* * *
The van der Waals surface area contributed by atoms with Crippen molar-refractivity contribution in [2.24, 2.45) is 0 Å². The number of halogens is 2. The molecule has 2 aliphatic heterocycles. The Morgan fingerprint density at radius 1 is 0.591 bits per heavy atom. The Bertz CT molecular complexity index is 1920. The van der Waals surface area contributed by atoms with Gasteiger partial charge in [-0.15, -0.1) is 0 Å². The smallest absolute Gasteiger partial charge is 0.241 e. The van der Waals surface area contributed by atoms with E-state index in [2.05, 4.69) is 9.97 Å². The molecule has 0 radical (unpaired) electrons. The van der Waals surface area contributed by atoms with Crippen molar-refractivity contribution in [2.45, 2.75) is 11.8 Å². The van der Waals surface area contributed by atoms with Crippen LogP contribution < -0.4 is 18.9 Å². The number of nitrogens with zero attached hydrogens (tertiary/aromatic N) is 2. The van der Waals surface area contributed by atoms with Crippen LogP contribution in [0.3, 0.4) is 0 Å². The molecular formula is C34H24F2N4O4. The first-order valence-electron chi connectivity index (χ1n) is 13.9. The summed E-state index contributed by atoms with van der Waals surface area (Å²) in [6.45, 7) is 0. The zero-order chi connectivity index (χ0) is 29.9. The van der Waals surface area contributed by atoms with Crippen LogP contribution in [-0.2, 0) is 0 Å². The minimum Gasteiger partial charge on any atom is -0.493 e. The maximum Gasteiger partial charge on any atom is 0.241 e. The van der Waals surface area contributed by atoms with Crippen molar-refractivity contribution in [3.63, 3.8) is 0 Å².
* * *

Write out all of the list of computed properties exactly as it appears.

The van der Waals surface area contributed by atoms with Crippen molar-refractivity contribution in [2.24, 2.45) is 0 Å². The number of halogens is 2. The molecule has 2 aliphatic heterocycles. The Morgan fingerprint density at radius 1 is 0.591 bits per heavy atom. The Bertz CT molecular complexity index is 1920. The van der Waals surface area contributed by atoms with Gasteiger partial charge in [-0.15, -0.1) is 0 Å². The smallest absolute Gasteiger partial charge is 0.241 e. The van der Waals surface area contributed by atoms with E-state index in [2.05, 4.69) is 9.97 Å². The molecule has 0 radical (unpaired) electrons. The van der Waals surface area contributed by atoms with Crippen molar-refractivity contribution in [2.45, 2.75) is 11.8 Å². The van der Waals surface area contributed by atoms with Crippen LogP contribution < -0.4 is 18.9 Å². The number of nitrogens with zero attached hydrogens (tertiary/aromatic N) is 2. The van der Waals surface area contributed by atoms with Crippen LogP contribution in [0.3, 0.4) is 0 Å². The molecular formula is C34H24F2N4O4. The first-order valence-electron chi connectivity index (χ1n) is 13.9. The summed E-state index contributed by atoms with van der Waals surface area (Å²) in [6.45, 7) is 0. The zero-order chi connectivity index (χ0) is 29.9. The van der Waals surface area contributed by atoms with Crippen LogP contribution in [-0.2, 0) is 0 Å². The minimum Gasteiger partial charge on any atom is -0.493 e. The maximum Gasteiger partial charge on any atom is 0.241 e. The van der Waals surface area contributed by atoms with Crippen molar-refractivity contribution in [3.63, 3.8) is 0 Å².